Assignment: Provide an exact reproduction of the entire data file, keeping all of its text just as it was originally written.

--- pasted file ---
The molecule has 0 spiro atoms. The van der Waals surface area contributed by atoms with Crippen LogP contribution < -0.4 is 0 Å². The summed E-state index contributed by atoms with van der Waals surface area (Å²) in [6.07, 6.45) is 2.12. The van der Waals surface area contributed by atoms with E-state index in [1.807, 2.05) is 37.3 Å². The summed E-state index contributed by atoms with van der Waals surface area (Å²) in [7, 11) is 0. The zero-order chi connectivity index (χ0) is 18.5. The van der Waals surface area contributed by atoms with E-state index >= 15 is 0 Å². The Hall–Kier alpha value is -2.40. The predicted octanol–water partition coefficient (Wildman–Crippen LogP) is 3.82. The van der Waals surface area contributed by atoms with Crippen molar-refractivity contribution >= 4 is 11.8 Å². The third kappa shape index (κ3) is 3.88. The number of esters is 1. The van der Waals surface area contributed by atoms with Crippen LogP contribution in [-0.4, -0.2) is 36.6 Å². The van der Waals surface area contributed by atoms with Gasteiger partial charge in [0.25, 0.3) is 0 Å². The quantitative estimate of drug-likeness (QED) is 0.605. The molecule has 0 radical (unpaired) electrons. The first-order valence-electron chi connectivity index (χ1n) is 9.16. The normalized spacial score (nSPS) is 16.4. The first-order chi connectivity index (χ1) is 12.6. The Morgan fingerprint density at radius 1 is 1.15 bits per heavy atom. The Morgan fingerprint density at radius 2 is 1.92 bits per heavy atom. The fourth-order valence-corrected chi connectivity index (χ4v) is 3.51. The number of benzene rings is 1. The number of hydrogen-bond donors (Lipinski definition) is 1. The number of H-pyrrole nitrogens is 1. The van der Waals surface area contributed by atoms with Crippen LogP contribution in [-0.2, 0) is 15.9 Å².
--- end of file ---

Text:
The molecule has 0 spiro atoms. The van der Waals surface area contributed by atoms with Crippen LogP contribution < -0.4 is 0 Å². The summed E-state index contributed by atoms with van der Waals surface area (Å²) in [6.07, 6.45) is 2.12. The van der Waals surface area contributed by atoms with E-state index in [1.807, 2.05) is 37.3 Å². The summed E-state index contributed by atoms with van der Waals surface area (Å²) in [7, 11) is 0. The zero-order chi connectivity index (χ0) is 18.5. The van der Waals surface area contributed by atoms with E-state index >= 15 is 0 Å². The Hall–Kier alpha value is -2.40. The predicted octanol–water partition coefficient (Wildman–Crippen LogP) is 3.82. The van der Waals surface area contributed by atoms with Crippen molar-refractivity contribution >= 4 is 11.8 Å². The third kappa shape index (κ3) is 3.88. The number of esters is 1. The van der Waals surface area contributed by atoms with Crippen LogP contribution in [-0.4, -0.2) is 36.6 Å². The van der Waals surface area contributed by atoms with Gasteiger partial charge in [0.25, 0.3) is 0 Å². The quantitative estimate of drug-likeness (QED) is 0.605. The molecule has 0 radical (unpaired) electrons. The first-order valence-electron chi connectivity index (χ1n) is 9.16. The normalized spacial score (nSPS) is 16.4. The first-order chi connectivity index (χ1) is 12.6. The Morgan fingerprint density at radius 1 is 1.15 bits per heavy atom. The Morgan fingerprint density at radius 2 is 1.92 bits per heavy atom. The fourth-order valence-corrected chi connectivity index (χ4v) is 3.51. The number of benzene rings is 1. The number of hydrogen-bond donors (Lipinski definition) is 1. The number of H-pyrrole nitrogens is 1. The van der Waals surface area contributed by atoms with Crippen LogP contribution in [-0.2, 0) is 15.9 Å².